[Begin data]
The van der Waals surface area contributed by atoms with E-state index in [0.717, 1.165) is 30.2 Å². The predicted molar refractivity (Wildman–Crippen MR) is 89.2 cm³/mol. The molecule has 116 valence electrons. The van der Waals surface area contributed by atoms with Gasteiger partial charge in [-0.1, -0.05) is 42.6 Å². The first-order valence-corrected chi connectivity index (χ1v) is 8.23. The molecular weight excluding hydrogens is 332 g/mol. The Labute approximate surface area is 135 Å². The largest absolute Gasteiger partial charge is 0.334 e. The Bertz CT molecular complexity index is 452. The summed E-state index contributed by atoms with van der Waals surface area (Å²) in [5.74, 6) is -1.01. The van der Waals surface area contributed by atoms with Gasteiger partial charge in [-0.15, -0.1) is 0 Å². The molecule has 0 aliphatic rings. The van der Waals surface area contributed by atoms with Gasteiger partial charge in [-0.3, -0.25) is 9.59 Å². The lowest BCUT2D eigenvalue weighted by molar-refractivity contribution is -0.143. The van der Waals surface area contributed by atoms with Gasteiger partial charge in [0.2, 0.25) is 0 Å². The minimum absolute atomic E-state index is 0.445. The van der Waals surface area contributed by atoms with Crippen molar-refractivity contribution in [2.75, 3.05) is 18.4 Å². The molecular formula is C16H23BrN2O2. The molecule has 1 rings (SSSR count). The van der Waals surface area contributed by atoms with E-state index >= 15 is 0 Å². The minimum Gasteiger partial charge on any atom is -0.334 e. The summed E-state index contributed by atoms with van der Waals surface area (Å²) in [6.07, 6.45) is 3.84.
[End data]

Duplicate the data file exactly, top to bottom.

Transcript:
The van der Waals surface area contributed by atoms with E-state index in [0.717, 1.165) is 30.2 Å². The predicted molar refractivity (Wildman–Crippen MR) is 89.2 cm³/mol. The molecule has 116 valence electrons. The van der Waals surface area contributed by atoms with Gasteiger partial charge in [-0.1, -0.05) is 42.6 Å². The first-order valence-corrected chi connectivity index (χ1v) is 8.23. The molecular weight excluding hydrogens is 332 g/mol. The Labute approximate surface area is 135 Å². The largest absolute Gasteiger partial charge is 0.334 e. The Bertz CT molecular complexity index is 452. The summed E-state index contributed by atoms with van der Waals surface area (Å²) in [5.74, 6) is -1.01. The van der Waals surface area contributed by atoms with Gasteiger partial charge in [-0.15, -0.1) is 0 Å². The molecule has 0 aliphatic rings. The van der Waals surface area contributed by atoms with Gasteiger partial charge in [-0.3, -0.25) is 9.59 Å². The lowest BCUT2D eigenvalue weighted by molar-refractivity contribution is -0.143. The van der Waals surface area contributed by atoms with Gasteiger partial charge in [0.2, 0.25) is 0 Å². The minimum absolute atomic E-state index is 0.445. The van der Waals surface area contributed by atoms with Crippen molar-refractivity contribution in [2.75, 3.05) is 18.4 Å². The molecular formula is C16H23BrN2O2. The molecule has 1 rings (SSSR count). The van der Waals surface area contributed by atoms with E-state index >= 15 is 0 Å². The minimum Gasteiger partial charge on any atom is -0.334 e. The summed E-state index contributed by atoms with van der Waals surface area (Å²) in [6.07, 6.45) is 3.84.